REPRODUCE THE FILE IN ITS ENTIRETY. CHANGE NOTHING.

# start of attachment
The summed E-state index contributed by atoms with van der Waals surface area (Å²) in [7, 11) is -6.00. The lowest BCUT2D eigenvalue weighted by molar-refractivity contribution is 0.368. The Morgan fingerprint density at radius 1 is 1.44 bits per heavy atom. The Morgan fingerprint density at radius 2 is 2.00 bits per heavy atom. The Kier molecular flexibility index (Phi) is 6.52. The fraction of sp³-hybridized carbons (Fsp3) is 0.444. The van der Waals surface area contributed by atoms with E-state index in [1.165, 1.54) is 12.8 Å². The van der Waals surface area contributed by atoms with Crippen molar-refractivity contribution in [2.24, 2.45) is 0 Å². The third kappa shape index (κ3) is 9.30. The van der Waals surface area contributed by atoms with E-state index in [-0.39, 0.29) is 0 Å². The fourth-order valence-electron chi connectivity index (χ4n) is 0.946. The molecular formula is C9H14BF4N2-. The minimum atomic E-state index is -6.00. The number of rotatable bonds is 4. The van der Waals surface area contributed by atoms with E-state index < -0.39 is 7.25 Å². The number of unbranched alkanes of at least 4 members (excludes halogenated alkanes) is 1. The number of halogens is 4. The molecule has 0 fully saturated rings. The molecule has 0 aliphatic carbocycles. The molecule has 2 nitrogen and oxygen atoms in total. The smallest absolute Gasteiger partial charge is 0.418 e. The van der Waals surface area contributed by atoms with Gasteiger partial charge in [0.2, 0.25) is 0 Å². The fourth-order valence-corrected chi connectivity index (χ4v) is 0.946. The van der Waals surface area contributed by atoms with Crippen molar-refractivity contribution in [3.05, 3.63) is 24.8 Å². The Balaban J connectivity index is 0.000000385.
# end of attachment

The summed E-state index contributed by atoms with van der Waals surface area (Å²) in [7, 11) is -6.00. The lowest BCUT2D eigenvalue weighted by molar-refractivity contribution is 0.368. The Morgan fingerprint density at radius 1 is 1.44 bits per heavy atom. The Morgan fingerprint density at radius 2 is 2.00 bits per heavy atom. The Kier molecular flexibility index (Phi) is 6.52. The fraction of sp³-hybridized carbons (Fsp3) is 0.444. The van der Waals surface area contributed by atoms with E-state index in [1.165, 1.54) is 12.8 Å². The van der Waals surface area contributed by atoms with Crippen molar-refractivity contribution in [2.24, 2.45) is 0 Å². The third kappa shape index (κ3) is 9.30. The van der Waals surface area contributed by atoms with E-state index in [-0.39, 0.29) is 0 Å². The fourth-order valence-electron chi connectivity index (χ4n) is 0.946. The molecular formula is C9H14BF4N2-. The minimum atomic E-state index is -6.00. The number of rotatable bonds is 4. The van der Waals surface area contributed by atoms with E-state index < -0.39 is 7.25 Å². The number of unbranched alkanes of at least 4 members (excludes halogenated alkanes) is 1. The number of halogens is 4. The molecule has 0 fully saturated rings. The molecule has 0 aliphatic carbocycles. The molecule has 2 nitrogen and oxygen atoms in total. The smallest absolute Gasteiger partial charge is 0.418 e. The van der Waals surface area contributed by atoms with Gasteiger partial charge in [0.2, 0.25) is 0 Å². The fourth-order valence-corrected chi connectivity index (χ4v) is 0.946. The van der Waals surface area contributed by atoms with Crippen molar-refractivity contribution in [3.05, 3.63) is 24.8 Å². The Balaban J connectivity index is 0.000000385.